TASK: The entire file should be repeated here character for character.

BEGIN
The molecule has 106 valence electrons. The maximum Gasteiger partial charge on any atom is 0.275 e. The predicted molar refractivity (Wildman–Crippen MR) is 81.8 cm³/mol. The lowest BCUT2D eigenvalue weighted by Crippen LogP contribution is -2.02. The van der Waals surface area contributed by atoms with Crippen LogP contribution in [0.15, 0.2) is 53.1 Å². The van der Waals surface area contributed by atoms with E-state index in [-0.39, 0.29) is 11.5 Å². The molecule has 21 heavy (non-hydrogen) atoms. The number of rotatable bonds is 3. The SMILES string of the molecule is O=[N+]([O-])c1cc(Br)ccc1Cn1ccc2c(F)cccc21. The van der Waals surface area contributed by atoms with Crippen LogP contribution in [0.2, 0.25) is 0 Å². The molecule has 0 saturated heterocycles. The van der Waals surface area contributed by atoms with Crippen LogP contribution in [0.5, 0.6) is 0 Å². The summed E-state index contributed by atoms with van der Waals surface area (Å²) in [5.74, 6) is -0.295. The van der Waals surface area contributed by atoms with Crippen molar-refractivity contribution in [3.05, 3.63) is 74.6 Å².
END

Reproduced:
The molecule has 106 valence electrons. The maximum Gasteiger partial charge on any atom is 0.275 e. The predicted molar refractivity (Wildman–Crippen MR) is 81.8 cm³/mol. The lowest BCUT2D eigenvalue weighted by Crippen LogP contribution is -2.02. The van der Waals surface area contributed by atoms with Crippen LogP contribution in [0.15, 0.2) is 53.1 Å². The van der Waals surface area contributed by atoms with E-state index in [-0.39, 0.29) is 11.5 Å². The molecule has 21 heavy (non-hydrogen) atoms. The number of rotatable bonds is 3. The SMILES string of the molecule is O=[N+]([O-])c1cc(Br)ccc1Cn1ccc2c(F)cccc21. The van der Waals surface area contributed by atoms with Crippen LogP contribution in [0.2, 0.25) is 0 Å². The molecule has 0 saturated heterocycles. The van der Waals surface area contributed by atoms with Crippen LogP contribution in [0.5, 0.6) is 0 Å². The summed E-state index contributed by atoms with van der Waals surface area (Å²) in [5.74, 6) is -0.295. The van der Waals surface area contributed by atoms with Crippen molar-refractivity contribution in [3.05, 3.63) is 74.6 Å².